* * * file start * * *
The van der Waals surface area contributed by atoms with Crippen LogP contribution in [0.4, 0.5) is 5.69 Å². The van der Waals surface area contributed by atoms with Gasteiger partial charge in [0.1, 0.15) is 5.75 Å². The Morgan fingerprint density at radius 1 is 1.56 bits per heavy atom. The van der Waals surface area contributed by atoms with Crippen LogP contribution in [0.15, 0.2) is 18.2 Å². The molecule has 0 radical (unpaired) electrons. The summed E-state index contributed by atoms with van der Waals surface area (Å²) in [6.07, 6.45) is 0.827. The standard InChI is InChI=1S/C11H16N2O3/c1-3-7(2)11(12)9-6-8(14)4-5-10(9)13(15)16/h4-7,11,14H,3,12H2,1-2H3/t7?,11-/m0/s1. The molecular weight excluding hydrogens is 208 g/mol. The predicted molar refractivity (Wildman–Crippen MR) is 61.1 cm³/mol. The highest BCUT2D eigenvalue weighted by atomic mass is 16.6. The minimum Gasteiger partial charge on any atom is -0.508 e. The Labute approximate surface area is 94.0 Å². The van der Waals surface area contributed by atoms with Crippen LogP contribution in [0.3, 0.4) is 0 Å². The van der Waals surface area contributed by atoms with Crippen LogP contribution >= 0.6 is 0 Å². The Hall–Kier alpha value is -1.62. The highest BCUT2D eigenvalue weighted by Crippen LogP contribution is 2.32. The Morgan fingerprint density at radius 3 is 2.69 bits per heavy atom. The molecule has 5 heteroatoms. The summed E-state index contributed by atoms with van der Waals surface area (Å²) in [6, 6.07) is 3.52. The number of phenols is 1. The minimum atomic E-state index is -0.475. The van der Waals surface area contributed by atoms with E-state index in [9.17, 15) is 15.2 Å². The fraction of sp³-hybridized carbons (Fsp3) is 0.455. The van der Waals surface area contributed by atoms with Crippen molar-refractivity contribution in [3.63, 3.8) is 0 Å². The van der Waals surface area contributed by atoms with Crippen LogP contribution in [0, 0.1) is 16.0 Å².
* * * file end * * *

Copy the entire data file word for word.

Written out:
The van der Waals surface area contributed by atoms with Crippen LogP contribution in [0.4, 0.5) is 5.69 Å². The van der Waals surface area contributed by atoms with Gasteiger partial charge in [0.1, 0.15) is 5.75 Å². The Morgan fingerprint density at radius 1 is 1.56 bits per heavy atom. The van der Waals surface area contributed by atoms with Crippen LogP contribution in [0.15, 0.2) is 18.2 Å². The molecule has 0 radical (unpaired) electrons. The summed E-state index contributed by atoms with van der Waals surface area (Å²) in [6.07, 6.45) is 0.827. The standard InChI is InChI=1S/C11H16N2O3/c1-3-7(2)11(12)9-6-8(14)4-5-10(9)13(15)16/h4-7,11,14H,3,12H2,1-2H3/t7?,11-/m0/s1. The molecular weight excluding hydrogens is 208 g/mol. The predicted molar refractivity (Wildman–Crippen MR) is 61.1 cm³/mol. The highest BCUT2D eigenvalue weighted by atomic mass is 16.6. The minimum Gasteiger partial charge on any atom is -0.508 e. The Labute approximate surface area is 94.0 Å². The van der Waals surface area contributed by atoms with Crippen LogP contribution in [0.3, 0.4) is 0 Å². The van der Waals surface area contributed by atoms with Crippen LogP contribution >= 0.6 is 0 Å². The Hall–Kier alpha value is -1.62. The highest BCUT2D eigenvalue weighted by Crippen LogP contribution is 2.32. The Morgan fingerprint density at radius 3 is 2.69 bits per heavy atom. The molecule has 5 heteroatoms. The summed E-state index contributed by atoms with van der Waals surface area (Å²) in [6, 6.07) is 3.52. The number of phenols is 1. The minimum atomic E-state index is -0.475. The van der Waals surface area contributed by atoms with E-state index in [9.17, 15) is 15.2 Å². The fraction of sp³-hybridized carbons (Fsp3) is 0.455. The van der Waals surface area contributed by atoms with Crippen molar-refractivity contribution in [3.63, 3.8) is 0 Å². The van der Waals surface area contributed by atoms with Crippen LogP contribution in [0, 0.1) is 16.0 Å².